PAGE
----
From an institutional viewpoint, the paper reiterated China’s support for international law as well as regional cooperation on the governmental level, including the Arctic Council, as well as Track II organizations such the Arctic Circle forum and the China-Nordic Arctic Research Center. The environment was also listed as a priority for China’s Arctic engagement, including protecting the local ecosystems and addressing the impact of climate change. One of Beijing’s main justifications for referring to China as a near Arctic state was the links made between extreme weather conditions, as well as air pollution patterns, and Arctic climate change. The white paper also called for the promotion of peace and stability in the Arctic as well as support for the cordial resolution of disputes in the region and the promotion of maritime safety as the Arctic opens to greater commercial activity. In addition to cooperating bilaterally and multilaterally with the Arctic regional states, the paper cited recent cooperation with Asian neighbors, namely Japan and South Korea, on Arctic research.
Raising public awareness of the Arctic was mentioned both in the paper and at this week’s press conference. Although China’s involvement in the region can be traced back to almost a century ago, the Arctic for most of the Chinese public is still a remote novelty. Indeed, publicity has been increasing in the past few years to educate the country about the significance of the Far North. Rediscovering the Arctic, (the Chinese title being Beiji, Beiji! or Arctic, Arctic!), a 2016 documentary by China’s Central Television (CCTV), was produced to comprehensively introduce the region from the perspectives of international relationships, environmental and economic issues, as well as the various forms of Chinese regional engagement.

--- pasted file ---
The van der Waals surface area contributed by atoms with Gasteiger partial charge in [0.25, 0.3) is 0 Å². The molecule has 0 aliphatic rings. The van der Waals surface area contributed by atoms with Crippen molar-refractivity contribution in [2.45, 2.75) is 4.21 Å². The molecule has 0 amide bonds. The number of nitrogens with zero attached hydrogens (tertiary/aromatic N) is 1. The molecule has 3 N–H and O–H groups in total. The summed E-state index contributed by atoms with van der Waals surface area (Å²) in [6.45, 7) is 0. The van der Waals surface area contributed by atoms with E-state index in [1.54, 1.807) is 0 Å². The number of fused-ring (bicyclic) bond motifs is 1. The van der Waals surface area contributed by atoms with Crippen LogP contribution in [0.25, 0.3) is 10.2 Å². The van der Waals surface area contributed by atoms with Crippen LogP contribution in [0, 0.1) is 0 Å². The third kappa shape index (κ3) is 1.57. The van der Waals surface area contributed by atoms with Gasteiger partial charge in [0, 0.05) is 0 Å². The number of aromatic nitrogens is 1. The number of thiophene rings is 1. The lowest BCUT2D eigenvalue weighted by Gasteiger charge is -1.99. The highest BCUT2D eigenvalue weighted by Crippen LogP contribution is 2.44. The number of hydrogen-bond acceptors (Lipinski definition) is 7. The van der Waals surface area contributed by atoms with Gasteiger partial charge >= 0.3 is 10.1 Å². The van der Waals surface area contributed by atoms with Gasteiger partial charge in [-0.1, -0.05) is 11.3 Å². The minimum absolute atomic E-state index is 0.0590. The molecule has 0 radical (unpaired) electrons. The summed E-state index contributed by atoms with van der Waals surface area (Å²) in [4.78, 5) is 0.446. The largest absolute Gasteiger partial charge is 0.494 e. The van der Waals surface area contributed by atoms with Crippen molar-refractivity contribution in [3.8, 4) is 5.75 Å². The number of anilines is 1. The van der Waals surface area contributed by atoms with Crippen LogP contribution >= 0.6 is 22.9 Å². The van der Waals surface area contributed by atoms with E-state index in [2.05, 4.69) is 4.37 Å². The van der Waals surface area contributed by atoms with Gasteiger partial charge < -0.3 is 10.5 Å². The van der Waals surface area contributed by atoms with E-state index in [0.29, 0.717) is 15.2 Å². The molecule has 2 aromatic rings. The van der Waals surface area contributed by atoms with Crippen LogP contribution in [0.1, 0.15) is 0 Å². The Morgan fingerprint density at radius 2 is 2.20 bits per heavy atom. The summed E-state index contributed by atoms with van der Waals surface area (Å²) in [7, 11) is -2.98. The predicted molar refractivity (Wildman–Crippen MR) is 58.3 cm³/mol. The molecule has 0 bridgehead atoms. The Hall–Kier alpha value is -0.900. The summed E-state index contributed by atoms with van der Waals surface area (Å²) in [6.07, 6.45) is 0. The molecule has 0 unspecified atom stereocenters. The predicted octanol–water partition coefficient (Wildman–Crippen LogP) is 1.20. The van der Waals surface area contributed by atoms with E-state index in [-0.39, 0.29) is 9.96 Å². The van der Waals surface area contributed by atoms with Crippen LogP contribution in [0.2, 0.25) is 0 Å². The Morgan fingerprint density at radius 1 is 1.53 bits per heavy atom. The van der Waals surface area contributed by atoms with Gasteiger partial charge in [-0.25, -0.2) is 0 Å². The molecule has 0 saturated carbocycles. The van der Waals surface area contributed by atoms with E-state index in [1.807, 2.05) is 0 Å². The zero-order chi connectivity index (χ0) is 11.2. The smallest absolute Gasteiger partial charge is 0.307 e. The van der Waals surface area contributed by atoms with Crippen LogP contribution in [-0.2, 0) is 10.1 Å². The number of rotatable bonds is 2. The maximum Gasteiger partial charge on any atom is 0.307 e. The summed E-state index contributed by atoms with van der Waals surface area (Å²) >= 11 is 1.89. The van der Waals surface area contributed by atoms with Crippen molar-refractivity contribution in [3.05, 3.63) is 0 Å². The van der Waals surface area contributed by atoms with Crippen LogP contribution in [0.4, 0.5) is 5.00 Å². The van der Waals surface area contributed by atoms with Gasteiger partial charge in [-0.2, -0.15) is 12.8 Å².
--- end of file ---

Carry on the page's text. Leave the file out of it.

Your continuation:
The environment and climate change in the Arctic, and how Beijing has been contributing accordingly, was discussed throughout the white paper, and can be regarded part of a broader picture of Chinese foreign policy as “a responsible major country” to tackle global warming. Notably, in 1997, China ratified the Kyoto Protocol, and in 2015, China was a major participant at the watershed climate summit in Paris, and conveyed its support for international cooperation to address climate change issues. China’s Arctic policy will be a major test of that commitment.
In the short term, the release of the White Paper confirms that China’s Arctic policy has begun to both mature and diversify behind scientific diplomacy, and also serves to stress that the region has grown in importance as the Belt and Road process accelerates and that China is determined to be counted as a major Arctic player.